Director of Financial College Kerly Randlane defended her PhD studying tax compliance


On May 7, the director of Financial College and the doctoral student of the School of Governance, Law and Society of Tallinn University Kerly Randlane successfully defended her doctoral thesis indicating that the contemporary concept of tax compliance is rather vague and it takes more than mere coercion to ensure the anticipated payment of taxes.


According to Tallinn University, Randlane did not focus on particular taxes but on tax compliance in general. However, all tax authorities generally have the same objective: to collect the revenue while also achieving the highest possible tax compliance and minimising the kind of behaviour that is not tax compliant.

Various studies have shown that a person’s decision to be either tax compliant or not is a complex issue influenced by both economic and non-economic factors and motives. The non-economic factors are considered more important.

In the course of history, the most common measure to ensure tax compliance has involved coercion and threatening. In her doctoral thesis, Kerly Randlane claims that such an approach is ideologically obsolete and people’s tax compliance cannot be explained merely by the implementation of coercive measures.

Randlane’s thesis suggests new principles of a systematic approach to studying tax compliance that allows tax compliance be considered as a whole with all the factors affecting it. On the recommendation of the author, the management and influencing of tax compliance should make use of a feedback system that allows tax compliance be influenced by the input and output operation. The establishment of such systems provides the tax authority with the opportunity to evaluate the influence of various measures on tax behaviour and adjust them, if necessary.

“Thus, the challenge is no longer the question how to ensure the compliance with rules but how to influence tax behaviour so that taxpayers would understand their role in paying taxes and would change their habitual behavioural patterns,” Randlane claims.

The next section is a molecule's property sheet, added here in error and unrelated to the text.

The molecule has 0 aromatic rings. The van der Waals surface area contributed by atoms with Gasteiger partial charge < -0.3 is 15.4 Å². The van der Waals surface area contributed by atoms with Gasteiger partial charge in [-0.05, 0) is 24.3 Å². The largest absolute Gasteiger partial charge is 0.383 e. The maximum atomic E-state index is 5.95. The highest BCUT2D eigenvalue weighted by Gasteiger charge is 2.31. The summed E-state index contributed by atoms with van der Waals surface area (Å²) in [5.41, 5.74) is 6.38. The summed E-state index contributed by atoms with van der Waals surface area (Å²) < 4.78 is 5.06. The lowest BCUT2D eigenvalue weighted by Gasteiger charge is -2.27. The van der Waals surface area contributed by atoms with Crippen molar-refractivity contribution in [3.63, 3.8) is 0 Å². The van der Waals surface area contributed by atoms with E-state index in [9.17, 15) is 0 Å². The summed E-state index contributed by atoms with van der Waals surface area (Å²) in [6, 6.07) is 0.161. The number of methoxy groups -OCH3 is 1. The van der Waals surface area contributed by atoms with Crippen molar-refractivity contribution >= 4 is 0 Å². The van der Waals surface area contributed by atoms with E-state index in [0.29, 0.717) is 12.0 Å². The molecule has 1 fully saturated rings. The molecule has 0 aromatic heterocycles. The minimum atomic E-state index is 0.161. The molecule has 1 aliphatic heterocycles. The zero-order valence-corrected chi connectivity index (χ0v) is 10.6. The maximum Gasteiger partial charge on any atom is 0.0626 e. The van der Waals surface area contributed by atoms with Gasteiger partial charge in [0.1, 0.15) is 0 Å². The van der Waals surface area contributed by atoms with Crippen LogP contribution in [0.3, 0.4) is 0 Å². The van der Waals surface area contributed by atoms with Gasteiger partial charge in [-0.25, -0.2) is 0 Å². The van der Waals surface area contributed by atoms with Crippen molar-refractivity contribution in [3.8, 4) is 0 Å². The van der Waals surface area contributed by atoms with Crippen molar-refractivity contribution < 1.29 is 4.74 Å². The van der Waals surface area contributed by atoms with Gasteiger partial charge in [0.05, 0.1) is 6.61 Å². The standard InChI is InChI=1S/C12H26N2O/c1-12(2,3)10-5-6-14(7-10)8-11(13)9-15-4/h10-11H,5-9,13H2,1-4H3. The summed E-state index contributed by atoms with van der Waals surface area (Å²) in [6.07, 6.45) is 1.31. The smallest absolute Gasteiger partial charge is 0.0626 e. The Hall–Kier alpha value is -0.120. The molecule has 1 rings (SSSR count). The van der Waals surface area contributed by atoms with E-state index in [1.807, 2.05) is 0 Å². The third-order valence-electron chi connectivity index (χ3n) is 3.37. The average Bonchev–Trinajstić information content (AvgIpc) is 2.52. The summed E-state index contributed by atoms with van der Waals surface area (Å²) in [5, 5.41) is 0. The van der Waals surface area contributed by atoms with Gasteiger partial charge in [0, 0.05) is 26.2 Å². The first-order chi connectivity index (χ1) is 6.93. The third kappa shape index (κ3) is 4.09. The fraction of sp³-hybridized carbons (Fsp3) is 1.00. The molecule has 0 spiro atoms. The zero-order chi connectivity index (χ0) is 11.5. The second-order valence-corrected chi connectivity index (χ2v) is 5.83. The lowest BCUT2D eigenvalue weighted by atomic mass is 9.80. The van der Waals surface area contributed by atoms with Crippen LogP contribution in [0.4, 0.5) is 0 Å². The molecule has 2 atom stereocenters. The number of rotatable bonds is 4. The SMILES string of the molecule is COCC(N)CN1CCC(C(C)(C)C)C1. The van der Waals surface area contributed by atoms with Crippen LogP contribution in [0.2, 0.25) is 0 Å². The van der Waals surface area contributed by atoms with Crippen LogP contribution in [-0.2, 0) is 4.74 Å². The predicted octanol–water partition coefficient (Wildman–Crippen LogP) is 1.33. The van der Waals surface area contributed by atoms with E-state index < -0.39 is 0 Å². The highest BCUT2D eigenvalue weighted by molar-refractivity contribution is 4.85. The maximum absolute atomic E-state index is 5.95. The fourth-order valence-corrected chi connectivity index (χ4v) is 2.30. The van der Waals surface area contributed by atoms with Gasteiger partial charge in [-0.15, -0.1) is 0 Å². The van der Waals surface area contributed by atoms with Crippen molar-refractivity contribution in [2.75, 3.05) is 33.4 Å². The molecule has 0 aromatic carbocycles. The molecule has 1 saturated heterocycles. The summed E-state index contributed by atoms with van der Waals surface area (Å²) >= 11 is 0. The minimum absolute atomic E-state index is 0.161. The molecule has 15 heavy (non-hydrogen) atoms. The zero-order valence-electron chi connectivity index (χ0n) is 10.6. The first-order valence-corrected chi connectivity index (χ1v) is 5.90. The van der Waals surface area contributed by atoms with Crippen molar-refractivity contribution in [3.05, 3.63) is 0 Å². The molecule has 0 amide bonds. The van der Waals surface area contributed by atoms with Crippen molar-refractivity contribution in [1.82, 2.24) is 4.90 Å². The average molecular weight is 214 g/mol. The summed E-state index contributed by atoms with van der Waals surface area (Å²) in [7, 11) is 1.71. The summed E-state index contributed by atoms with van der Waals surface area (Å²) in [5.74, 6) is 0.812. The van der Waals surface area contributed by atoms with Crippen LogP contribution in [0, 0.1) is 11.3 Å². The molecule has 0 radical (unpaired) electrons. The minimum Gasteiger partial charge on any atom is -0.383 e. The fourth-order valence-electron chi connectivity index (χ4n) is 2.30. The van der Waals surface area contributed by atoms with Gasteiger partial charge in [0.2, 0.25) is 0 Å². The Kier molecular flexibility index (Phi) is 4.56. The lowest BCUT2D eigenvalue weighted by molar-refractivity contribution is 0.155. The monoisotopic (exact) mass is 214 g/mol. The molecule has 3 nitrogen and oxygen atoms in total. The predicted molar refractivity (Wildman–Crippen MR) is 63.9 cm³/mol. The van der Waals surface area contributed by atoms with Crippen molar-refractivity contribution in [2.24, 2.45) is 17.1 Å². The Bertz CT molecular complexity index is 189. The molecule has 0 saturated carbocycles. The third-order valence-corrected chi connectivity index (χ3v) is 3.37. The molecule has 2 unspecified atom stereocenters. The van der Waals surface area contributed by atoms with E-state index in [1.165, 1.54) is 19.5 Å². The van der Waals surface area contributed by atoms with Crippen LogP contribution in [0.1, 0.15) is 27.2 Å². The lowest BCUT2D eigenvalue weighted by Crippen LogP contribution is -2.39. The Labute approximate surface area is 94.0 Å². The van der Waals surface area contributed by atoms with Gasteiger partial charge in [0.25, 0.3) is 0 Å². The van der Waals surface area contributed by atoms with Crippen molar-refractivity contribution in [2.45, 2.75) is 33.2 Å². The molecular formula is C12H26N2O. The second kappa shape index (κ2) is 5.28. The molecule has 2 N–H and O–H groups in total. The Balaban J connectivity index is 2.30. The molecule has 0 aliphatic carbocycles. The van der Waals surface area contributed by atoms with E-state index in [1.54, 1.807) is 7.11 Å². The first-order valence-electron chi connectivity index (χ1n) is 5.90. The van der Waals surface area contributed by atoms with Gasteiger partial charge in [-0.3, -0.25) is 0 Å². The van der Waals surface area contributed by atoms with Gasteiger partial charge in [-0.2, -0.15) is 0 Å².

The primary focus of the thesis is on tax compliance, its influencing factors and the mutual relationship between the tax authority and taxpayer.

Randlane’s work suggests that in the process of managing and influencing tax behaviour, the selection of strategic measures is increasingly more individual with an important role played by the cooperation between the taxpayer and tax authority.

“It means that they are like cooperation partners working in synergy with a small social distance. If the taxpayer does not break the rules, the tax authority will not interfere in his activities,” Randlane explains. At the same time, the tax compliance strategy requires a broad-based approach combining coercion, service and trust.

Randlane finds that the main contribution of her thesis is the systematic exploration of the factors influencing tax compliance and its integration with practice. The eventual aim of the research, however, is to improve tax collection as a process by improved understanding and development of the taxpayer’s behavioural patterns.

Kerly Randlane’s doctoral thesis is entitled "The Conceptual Underpinnings and Challenges of the Strategies Guiding Tax Compliance Policies".

The public defence of the thesis took place on Tuesday, May 7 at 10 at Tallinn University. The supervisors were professor of Tallinn University Georg Sootla and associate professor Triin Lauri. The reviewers were associate professor of Tallinn University Priit Suve and professor of Saint Petersburg State University Galina Gribanova. The thesis is available on the digital library website of Tallinn University Library ETERA.


The press release by Kertu Kula, research communication specialist of Tallinn University

Congratulations once again to our new doctor!